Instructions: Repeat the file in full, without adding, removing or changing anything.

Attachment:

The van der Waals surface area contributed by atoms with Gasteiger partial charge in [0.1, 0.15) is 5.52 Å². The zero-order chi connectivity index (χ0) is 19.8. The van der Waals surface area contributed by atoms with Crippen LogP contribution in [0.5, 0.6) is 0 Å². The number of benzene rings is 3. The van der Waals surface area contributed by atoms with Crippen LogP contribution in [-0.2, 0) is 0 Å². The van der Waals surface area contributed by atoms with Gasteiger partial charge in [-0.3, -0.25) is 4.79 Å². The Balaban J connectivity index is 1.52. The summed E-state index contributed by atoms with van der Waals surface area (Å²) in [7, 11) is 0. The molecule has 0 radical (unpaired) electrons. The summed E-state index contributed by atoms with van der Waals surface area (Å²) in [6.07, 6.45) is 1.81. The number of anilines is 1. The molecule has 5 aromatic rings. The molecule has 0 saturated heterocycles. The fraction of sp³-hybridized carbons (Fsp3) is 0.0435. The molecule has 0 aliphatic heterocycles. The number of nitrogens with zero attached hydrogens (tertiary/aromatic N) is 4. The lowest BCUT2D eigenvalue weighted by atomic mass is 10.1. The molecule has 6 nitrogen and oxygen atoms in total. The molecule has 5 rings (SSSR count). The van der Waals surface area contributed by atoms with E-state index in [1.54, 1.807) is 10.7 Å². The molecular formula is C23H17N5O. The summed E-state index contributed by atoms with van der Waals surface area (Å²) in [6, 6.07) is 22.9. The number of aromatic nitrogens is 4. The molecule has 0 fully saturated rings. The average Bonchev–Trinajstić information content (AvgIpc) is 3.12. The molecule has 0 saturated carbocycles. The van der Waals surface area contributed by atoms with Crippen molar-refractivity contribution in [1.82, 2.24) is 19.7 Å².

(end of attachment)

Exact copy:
The van der Waals surface area contributed by atoms with Gasteiger partial charge in [0.1, 0.15) is 5.52 Å². The zero-order chi connectivity index (χ0) is 19.8. The van der Waals surface area contributed by atoms with Crippen LogP contribution in [0.5, 0.6) is 0 Å². The number of benzene rings is 3. The van der Waals surface area contributed by atoms with Crippen LogP contribution in [-0.2, 0) is 0 Å². The van der Waals surface area contributed by atoms with Gasteiger partial charge in [-0.3, -0.25) is 4.79 Å². The Balaban J connectivity index is 1.52. The summed E-state index contributed by atoms with van der Waals surface area (Å²) in [7, 11) is 0. The molecule has 0 radical (unpaired) electrons. The summed E-state index contributed by atoms with van der Waals surface area (Å²) in [6.07, 6.45) is 1.81. The number of anilines is 1. The molecule has 5 aromatic rings. The molecule has 0 saturated heterocycles. The fraction of sp³-hybridized carbons (Fsp3) is 0.0435. The molecule has 0 aliphatic heterocycles. The number of nitrogens with zero attached hydrogens (tertiary/aromatic N) is 4. The lowest BCUT2D eigenvalue weighted by atomic mass is 10.1. The molecule has 6 nitrogen and oxygen atoms in total. The molecule has 5 rings (SSSR count). The van der Waals surface area contributed by atoms with E-state index in [1.54, 1.807) is 10.7 Å². The molecular formula is C23H17N5O. The summed E-state index contributed by atoms with van der Waals surface area (Å²) in [6, 6.07) is 22.9. The number of aromatic nitrogens is 4. The molecule has 0 fully saturated rings. The average Bonchev–Trinajstić information content (AvgIpc) is 3.12. The molecule has 0 saturated carbocycles. The van der Waals surface area contributed by atoms with Crippen molar-refractivity contribution in [1.82, 2.24) is 19.7 Å².